Soaring temperatures, the smack of hot air as soon as you step outside, and glistening droplets of sweat are all telltale signs that the summer is here. From the end of June until the end of September, residents in the UAE can count on rising temperatures and humidity levels. While it’s tempting to stay tucked away from the heat in the cool temperature controlled comforts of your home or office, you’ll want to get outside from time to time.
We’ve compiled a few tips to help you enjoy a safe and healthy summer.
Avoid Direct Sun Exposure
When it comes to the intense heat of the summer, it’s wise to acclimate and take extra measures to protect your skin from intense UV rays. This is particularly important if you are new to an area with extreme temperatures.
Temperatures peak between 12 pm and 4 pm. Consider scheduling outdoor activities in the early morning or evening hours. When you do head outside, wear light coloured, breathable clothing (such as cotton).
Be sure to take a break from the sun in a cool, shaded area. Whether it’s under a pergola or an umbrella, frequent shade breaks will help cool your body temperature. Above all else, remember to apply sunscreen. While the immediate danger of too much sun exposure is a sunburn, the sun’s most dangerous threat is that it is the primary cause of skin cancer.
According to the World Health Organization (WHO), skin cancer is now the most common cancer in the world affecting more than 3 million people globally. Doctors believe that most skin cancers can be prevented by wearing sunscreen, limiting exposure to the sun, and wearing protective clothing.
Sweating is our body’s natural response to cool our core temperature. Evaporation of sweat keeps our skin cool, which in turn helps to cool the entire body. Drinking water helps to replenish the fluids lost during excessive sweating.
So how do you know if you are dehydrated? Even before you become dehydrated, you will feel thirsty, and your mouth may feel sticky or dry. If you do not drink plenty of water, you may become lethargic and dizzy. Other signs of dehydration include reduced urine output or dark yellow urine. Studies indicate that even mild dehydration can reduce cognitive ability and physical coordination. So be sure to drink plenty of fluids before you head out in the summer heat, and keep drinking throughout the day.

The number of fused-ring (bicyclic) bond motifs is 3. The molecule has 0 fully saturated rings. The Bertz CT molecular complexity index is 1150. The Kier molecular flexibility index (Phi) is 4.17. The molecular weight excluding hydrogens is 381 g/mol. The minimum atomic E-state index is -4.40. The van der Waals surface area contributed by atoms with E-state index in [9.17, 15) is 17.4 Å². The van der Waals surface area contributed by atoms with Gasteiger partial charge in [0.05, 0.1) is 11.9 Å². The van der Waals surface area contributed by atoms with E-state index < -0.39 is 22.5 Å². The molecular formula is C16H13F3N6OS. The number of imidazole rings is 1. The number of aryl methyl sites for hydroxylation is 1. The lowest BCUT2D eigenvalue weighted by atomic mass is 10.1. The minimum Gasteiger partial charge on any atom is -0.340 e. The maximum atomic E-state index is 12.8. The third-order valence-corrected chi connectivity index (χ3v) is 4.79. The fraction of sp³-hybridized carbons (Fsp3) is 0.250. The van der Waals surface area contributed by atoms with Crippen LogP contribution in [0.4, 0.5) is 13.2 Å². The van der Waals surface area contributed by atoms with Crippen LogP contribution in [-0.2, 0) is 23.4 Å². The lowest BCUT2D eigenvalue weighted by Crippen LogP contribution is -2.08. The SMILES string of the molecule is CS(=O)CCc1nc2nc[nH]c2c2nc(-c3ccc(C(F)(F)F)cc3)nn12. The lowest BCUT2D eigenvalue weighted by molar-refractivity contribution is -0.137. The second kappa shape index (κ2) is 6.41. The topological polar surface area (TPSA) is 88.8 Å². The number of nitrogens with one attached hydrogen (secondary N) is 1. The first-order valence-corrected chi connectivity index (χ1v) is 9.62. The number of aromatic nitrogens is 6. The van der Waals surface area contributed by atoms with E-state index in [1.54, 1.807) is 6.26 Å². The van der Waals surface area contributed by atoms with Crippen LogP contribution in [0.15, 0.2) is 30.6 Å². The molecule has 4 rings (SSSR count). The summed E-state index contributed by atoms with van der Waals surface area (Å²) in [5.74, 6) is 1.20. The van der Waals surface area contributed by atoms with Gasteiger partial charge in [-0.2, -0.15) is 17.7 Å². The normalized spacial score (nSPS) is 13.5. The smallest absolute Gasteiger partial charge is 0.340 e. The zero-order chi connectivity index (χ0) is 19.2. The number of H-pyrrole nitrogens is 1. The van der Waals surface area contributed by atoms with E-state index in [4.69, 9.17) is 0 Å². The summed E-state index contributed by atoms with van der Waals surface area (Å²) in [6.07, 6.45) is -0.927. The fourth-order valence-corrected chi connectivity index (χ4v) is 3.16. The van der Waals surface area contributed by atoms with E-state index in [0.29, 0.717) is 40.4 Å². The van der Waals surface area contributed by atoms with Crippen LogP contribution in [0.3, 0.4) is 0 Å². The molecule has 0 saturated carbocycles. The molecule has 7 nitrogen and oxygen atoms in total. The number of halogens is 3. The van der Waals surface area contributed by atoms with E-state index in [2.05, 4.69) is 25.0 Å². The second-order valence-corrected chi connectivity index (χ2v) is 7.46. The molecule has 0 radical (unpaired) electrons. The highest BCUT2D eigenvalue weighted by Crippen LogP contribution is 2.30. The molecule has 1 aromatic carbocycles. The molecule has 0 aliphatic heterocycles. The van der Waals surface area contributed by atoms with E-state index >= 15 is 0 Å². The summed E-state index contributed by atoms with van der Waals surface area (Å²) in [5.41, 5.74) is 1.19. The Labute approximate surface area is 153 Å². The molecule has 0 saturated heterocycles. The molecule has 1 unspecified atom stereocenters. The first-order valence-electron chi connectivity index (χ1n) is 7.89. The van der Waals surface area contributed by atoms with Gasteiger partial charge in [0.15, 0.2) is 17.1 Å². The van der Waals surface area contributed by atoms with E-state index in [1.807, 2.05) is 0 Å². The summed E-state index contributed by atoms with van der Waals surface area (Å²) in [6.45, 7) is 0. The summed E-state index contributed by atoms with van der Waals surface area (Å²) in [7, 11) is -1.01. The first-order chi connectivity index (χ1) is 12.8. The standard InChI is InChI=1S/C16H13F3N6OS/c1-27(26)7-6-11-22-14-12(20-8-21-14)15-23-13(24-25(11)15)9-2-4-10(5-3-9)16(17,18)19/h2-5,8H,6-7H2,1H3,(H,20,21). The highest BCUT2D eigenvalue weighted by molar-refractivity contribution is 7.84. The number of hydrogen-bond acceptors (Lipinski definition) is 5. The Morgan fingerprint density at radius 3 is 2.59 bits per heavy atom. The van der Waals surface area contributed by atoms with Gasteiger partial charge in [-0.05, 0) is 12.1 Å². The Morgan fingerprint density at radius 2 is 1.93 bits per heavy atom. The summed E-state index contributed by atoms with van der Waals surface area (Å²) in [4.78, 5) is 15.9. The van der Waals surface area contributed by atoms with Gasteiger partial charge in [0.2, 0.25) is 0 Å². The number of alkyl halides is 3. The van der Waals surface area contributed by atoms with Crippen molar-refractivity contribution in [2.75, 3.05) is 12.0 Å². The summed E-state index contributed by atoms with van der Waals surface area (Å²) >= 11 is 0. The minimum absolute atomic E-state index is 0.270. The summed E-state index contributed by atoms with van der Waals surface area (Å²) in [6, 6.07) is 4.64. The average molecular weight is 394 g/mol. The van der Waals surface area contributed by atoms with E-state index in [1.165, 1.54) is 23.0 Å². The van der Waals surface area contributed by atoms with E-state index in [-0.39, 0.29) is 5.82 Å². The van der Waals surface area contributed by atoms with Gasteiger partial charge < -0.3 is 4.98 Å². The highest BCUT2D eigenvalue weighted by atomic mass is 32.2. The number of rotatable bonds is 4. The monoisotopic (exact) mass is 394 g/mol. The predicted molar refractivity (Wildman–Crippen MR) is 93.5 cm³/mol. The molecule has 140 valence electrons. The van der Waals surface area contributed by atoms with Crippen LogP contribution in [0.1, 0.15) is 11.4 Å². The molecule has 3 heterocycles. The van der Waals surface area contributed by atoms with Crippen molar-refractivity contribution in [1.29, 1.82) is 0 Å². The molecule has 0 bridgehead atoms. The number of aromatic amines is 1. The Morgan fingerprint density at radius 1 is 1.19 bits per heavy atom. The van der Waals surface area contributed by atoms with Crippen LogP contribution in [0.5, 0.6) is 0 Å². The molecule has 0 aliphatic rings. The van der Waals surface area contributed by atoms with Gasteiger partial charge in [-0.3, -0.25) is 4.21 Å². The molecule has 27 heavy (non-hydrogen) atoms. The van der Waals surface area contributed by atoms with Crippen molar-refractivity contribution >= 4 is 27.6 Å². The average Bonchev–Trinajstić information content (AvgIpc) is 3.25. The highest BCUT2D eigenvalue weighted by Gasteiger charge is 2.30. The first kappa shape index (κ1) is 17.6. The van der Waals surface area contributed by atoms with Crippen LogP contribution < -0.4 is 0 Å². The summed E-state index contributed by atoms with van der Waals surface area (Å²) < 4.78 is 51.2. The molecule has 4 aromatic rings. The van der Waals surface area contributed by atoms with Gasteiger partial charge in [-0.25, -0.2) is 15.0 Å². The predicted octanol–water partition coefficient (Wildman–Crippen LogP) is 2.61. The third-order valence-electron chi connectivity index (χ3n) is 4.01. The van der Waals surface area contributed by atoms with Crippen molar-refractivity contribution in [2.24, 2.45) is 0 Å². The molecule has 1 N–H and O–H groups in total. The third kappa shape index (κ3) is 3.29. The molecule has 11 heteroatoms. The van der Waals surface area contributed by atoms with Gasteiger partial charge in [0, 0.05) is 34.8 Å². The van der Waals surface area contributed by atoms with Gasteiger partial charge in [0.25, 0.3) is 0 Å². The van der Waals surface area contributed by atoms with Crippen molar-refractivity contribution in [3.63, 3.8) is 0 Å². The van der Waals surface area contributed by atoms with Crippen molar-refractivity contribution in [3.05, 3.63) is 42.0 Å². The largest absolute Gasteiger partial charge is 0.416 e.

Recognize Heat Stress
Heat stress includes a series of conditions where the body is under stress from overheating. Heat-related illnesses include heat cramps, heat exhaustion, and heat stroke.
While heat cramps are the least serious of the conditions, when left untreated they will worsen. Symptoms associated with heat cramps include heavy perspiration, thirst, fatigue, and painful muscle cramps. When our body reaches an internal temperature above 38°C we may experience heat exhaustion.
A person suffering from heat exhaustion may experience symptoms similar to heat cramps. Additionally, they may experience increased sweating, fatigue, weakness, restlessness, reduced coordination, a mild or a severe headache, vomiting, dizziness, or a weak but rapid pulse.
When left untreated, heat exhaustion can lead to a life-threatening heat stroke. As with the other conditions, symptoms include a headache, dizziness and nausea. However, with a heat stroke, the skin is not cold and clammy. Instead, it is hot and dry, as the body has used all its water to create sweat to naturally cool itself.
In case of a heat stroke, you should seek immediate medical assistance. While waiting for first responders, the heat stroke victim should be stripped of excess layers of clothing and cooled down by applying cool water. If the victim is conscious, they can sip water.
Summer fun usually involves taking a cold, refreshing swim in the pool! According to WHO, accidental drowning is among the ten leading causes of death for children and young people claiming the lives of more than 372,000 people worldwide every year.
When you are in the area of a pool, never take your eyes off your children or allow them to swim unattended. Once your child has learned to float on their back and swim long distance, they won’t necessarily need you right next to them. However, regardless of their age, they should always be within your sight.
It’s always smart to prepare your child for swimming by signing them up for swimming lessons. Not only will they learn to swim, but they will also learn safety rules. Common pool safety rules include no running, no diving in shallow areas, no pushing or shoving, no pulling others under water, and no swimming without adult supervision.
At HSS, we offer Emergency First Aid and Advanced First Aid training courses in accordance with the Health and Safety laws. Our first aid courses provide hands-on training to ensure all participants are competent in administering the treatment and care necessary to save lives in the event of a medical emergency.
Whether you require Paediatric First Aid Training, Workplace First Aid Training, or you are a nanny or caregiver seeking first aid training, we have a program to help you stay safe in the event of a medical emergency this summer. We also do lifeguard training, so if the apartment, community or public pool you and your family are attending does not have a lifeguard, let us know and we will contact the facilities management and make sure they put trained lifeguards there.
Contact us today to learn more about our first aid training courses.